The conference rooms have smart technology that gives teams the ability to connect digitally and physically using magnetic white boards, pin- up spaces, and digital screens.  The live wall backdrop is a powerful architectural feature, showing the impact of biophilia as a strategic tool towards designing with nature for emotional impact.  Instead of feeling drained with workload, spaces within the office can rejuvenate and revitalize energy levels for occupants.   

 The core values of this office design showcase breathable building strategies through thoughtful HVAC air ventilation systems, biodiverse landscapes, and biophilic green spaces.  From the outdoor expansive live wall to the desk plant, the Mexico City office acknowledges the need for its fellow community members  to live a more carbon neutral existence. In-take air flow filters unhealthy contaminates, and synthetic material specifications like plastic laminates and nylon carpets were minimized, allowing natural surfaces to symbolically communicate age, natural origin, and craft.  Sustainable progress is also intentional from a social perspective.   

This office uses seamless technology and cloud based digital platforms to support working anywhere anytime to meet the needs of fluid global teams.   Using a smaller footprint and digital equity, it accesses multisector and multigenerational global talent pools and brings them to the local community.  

The physical expression of interconnected visible attributes must be reinforced with invisible attributes including seamless technology, flexible and hybrid work policies, and brain healthy behavioral habits. 

The concept of workplace choice was introduced through providing a variety of space types to meet all encompassing occupancy needs, from social spaces, focus rooms, library quiet zones, huddle spaces with varying furniture solutions, a lounge and conference spaces. All workstations are height adjustable with ergonomic features. 

The Design Impact

 The Mexico City office sits at street level opening its doors to support private, community, government, and industry partnerships that engage in transparent and authentic conversations servicing diverse social resiliency.  Biophilia sets the point of view and serves as a reminder to treasure our living ecosystem. 

The HKS Mexico City office now has a culture that encourages employees to use various work points throughout the day, which shows that their feelings and moods — which affect their output — are taken into consideration. The resulting culture shift provides a positive and satisfying experience for workers.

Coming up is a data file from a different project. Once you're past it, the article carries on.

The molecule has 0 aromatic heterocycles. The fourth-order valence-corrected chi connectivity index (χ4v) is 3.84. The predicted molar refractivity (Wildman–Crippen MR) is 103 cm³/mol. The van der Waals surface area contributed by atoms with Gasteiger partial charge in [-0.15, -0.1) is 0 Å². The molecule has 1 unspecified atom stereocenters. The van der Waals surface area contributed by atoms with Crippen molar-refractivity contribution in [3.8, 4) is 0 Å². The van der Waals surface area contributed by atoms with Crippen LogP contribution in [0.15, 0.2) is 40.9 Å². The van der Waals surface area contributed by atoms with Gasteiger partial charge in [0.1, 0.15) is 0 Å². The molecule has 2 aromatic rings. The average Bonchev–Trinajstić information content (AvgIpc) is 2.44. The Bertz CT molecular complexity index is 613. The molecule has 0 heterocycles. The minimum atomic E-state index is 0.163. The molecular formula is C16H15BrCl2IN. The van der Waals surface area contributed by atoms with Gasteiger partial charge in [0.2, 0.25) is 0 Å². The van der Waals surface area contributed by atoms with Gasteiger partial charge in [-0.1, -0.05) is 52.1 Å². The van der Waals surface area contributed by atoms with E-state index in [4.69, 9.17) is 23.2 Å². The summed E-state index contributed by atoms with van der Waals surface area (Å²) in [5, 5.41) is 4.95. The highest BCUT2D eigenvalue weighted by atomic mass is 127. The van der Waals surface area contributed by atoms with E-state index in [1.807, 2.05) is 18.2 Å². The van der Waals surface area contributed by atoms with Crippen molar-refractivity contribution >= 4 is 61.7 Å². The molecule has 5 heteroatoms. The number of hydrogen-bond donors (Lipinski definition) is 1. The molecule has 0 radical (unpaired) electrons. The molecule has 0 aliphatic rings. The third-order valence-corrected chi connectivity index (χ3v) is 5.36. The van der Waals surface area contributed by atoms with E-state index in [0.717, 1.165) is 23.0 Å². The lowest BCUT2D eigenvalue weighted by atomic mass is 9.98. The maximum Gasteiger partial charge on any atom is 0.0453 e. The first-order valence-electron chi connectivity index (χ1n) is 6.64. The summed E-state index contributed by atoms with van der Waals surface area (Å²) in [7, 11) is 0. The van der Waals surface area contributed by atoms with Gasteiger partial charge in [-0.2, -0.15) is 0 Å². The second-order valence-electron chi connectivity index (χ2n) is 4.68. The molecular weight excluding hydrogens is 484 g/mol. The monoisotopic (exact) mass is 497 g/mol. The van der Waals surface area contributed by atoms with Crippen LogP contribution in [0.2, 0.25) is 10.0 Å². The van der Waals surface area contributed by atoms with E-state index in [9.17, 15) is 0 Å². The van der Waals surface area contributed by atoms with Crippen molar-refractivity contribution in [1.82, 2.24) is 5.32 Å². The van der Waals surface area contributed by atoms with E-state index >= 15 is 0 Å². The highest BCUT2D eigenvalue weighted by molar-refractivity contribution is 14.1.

Desafío

Con el enfoque en diseñar un espacio de trabajo que represente el compromiso de HKS hacia los principios ambientales, sociales y gobernanza (ESG), todo alrededor del reto de integrar de una manera eficiente el espacio exterior con el interior para la oficina de HKS Ciudad de México. Este espacio no sólo debe mejorar el ambiente de trabajo para los empleados sino también servir como un centro educativo para los clientes sobre temas ambientales. Además, debe fomentar la colaboración con socios, facilitar la oportunidad de gestionar tanto redes presenciales como sociales, y mantener la influencia de la empresa en la comunidad local, al mismo tiempo respaldar la capacidad de atraer y retener a los mejores talentos.

Solución de Diseño

La sustentabilidad fue uno de los principales impulsores de la Oficina de la Ciudad de México. Diseñado para maximizar el uso de la luz natural y las vistas, impulsa el diseño hacia la salud mental y física de nuestros empleados. Todos los ocupantes tienen acceso a la luz natural desde su espacio de trabajo, zonas sociales y salas de conferencias. La conexión del mezzanine con el área principal de oficinas abiertas redujo las cargas de HVAC y ayudó a crear una conexión social entre los dos pisos. Además, el vínculo de la sala de juntas y los espacios de trabajo a la pared exterior ofrece ritmos circadianos naturales para que los ocupantes tengan acceso a la naturaleza durante todo el día y la temporada.

Las salas de conferencias cuentan con tecnología inteligente que brinda a los equipos la capacidad de conectarse digital y físicamente mediante pizarrones magnéticos, espacios pin-up y pantallas digitales.  El telón de fondo de la pared viva es una poderosa característica arquitectónica que muestra el impacto de la biofília, tal como una herramienta estratégica hacia el diseño con la naturaleza para lograr un impacto emocional.  Los espacios dentro de la oficina pueden fortalecer y revitalizar los niveles de energía de los

Los valores fundamentales de este diseño de oficinas muestran estrategias de construcción transpirables a través de sistemas de ventilación de aire HVAC bien pensados, paisajes biodiversos y espacios verdes biofílicos. ocupantes. 

Desde el muro verde al aire libre hasta la planta de escritorio, la oficina de la Ciudad de México reconoce la necesidad de que los miembros de su comunidad vivan una existencia más neutra en carbono. El flujo de aire en la entrada filtra los contaminantes nocivos para la salud y se minimizaron las especificaciones de materiales sintéticos, como los laminados de plástico y las alfombras de nylon, lo que permitió que las superficies naturales comunicaran simbólicamente la edad, el origen natural y la artesanía.  El progreso sostenible también es intencional desde una perspectiva social.